Recursion Assignment Help

1. Introduction to Recursion

Recursion is a programming tool which provides a powerful yet simple way of approaching numerous problems. Recursive functions can be summarized as a process being performed where one of the step is to "repeat the process". This makes it similar to a loop because of its ability to repeat the same lines of a code.

In programming context, if a piece of code allows you to call a function inside that same function, then it can be labelled as a recursive call of the function. Recursion makes it simpler to express ideas where the result of the recursive call is important to complete a task.

2. A simple example of Recursion

Let us take a simple example of recursive programming involving computing factorials. Factorial of a non-negative integer n denoted as n! can be computed as the product of all positive integers less than or equal to n.

For example,

factorial (5) is the same as 5*4*3*2*1, 
and 
factorial (3) is 3*2*1.

A point to be noted is that the factorial of a number is equal to the product of the same number and the factorial of the number immediately below it.

For example,

factorial (5) is the same as 5 * factorial (4).

The Recursive function in the part of code requires a condition to make it understand when to stop. Since factorials of numbers less than 1 does not make any sense, we stop at the number 1 and return the factorial of 1 (which is 1). Therefore, the factorial function will be as follows:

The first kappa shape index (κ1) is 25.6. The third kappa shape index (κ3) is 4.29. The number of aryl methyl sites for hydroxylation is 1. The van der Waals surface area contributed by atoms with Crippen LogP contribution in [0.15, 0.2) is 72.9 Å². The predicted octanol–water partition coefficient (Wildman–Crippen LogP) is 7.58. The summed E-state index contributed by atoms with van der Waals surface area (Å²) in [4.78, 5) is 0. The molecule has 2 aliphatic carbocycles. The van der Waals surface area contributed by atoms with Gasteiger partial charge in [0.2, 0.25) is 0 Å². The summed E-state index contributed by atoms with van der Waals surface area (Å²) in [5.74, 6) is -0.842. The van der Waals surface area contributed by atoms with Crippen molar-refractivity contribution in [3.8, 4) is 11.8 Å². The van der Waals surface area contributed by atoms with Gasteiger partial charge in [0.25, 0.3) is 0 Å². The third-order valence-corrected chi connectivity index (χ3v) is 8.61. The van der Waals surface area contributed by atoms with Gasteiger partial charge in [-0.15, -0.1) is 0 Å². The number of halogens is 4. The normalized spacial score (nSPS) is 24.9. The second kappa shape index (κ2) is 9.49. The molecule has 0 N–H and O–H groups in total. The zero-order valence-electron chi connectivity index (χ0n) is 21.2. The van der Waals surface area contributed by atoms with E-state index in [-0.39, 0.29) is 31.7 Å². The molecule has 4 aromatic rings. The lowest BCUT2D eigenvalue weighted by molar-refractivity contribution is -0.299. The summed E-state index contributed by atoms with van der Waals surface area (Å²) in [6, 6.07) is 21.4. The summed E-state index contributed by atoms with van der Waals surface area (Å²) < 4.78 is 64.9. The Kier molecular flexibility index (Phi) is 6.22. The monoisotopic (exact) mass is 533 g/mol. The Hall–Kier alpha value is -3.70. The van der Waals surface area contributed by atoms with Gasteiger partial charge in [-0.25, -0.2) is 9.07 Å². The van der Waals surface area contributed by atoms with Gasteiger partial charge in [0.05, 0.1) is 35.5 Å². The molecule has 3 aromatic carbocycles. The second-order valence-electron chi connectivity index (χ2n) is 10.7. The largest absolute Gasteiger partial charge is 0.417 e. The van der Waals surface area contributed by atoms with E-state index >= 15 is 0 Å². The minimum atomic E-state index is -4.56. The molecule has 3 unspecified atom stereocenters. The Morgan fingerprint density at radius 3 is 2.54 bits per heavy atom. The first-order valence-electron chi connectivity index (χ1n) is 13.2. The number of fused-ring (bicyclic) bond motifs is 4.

Number factorial function:

int factorial(int k)
{
if(k == 1)
{
return 1;
}
else
{
return k * factorial(k - 1);
}
}

The stopping point as discussed previously is called the base case. A base case is the bottom point of a recursive function where the operation is able to return an answer directly without calling the recursive function again. It is mandatory for all the recursive programs to have at least one base case. Otherwise the condition of infinite loop i.e. the program would run forever or until it ran out of memory or stack space.

3. Iteration vs. Recursion

Iteration and Recursion are both key Computer Science concepts that are used in creating numerous algorithms and developing software products.

Read more about Iteration and Recursion here

4. Steps in Recursive programming

Let us go through the following sequence of steps to achieve recursive programming.

  1. Often a seed or base initial value is required in order to start with Recursive programming. This can be achieved using a parameter passed to the function. Also, we can accomplish this by providing a gateway function that is non-recursive in nature. This sets up a seed value for the recursive function calculation.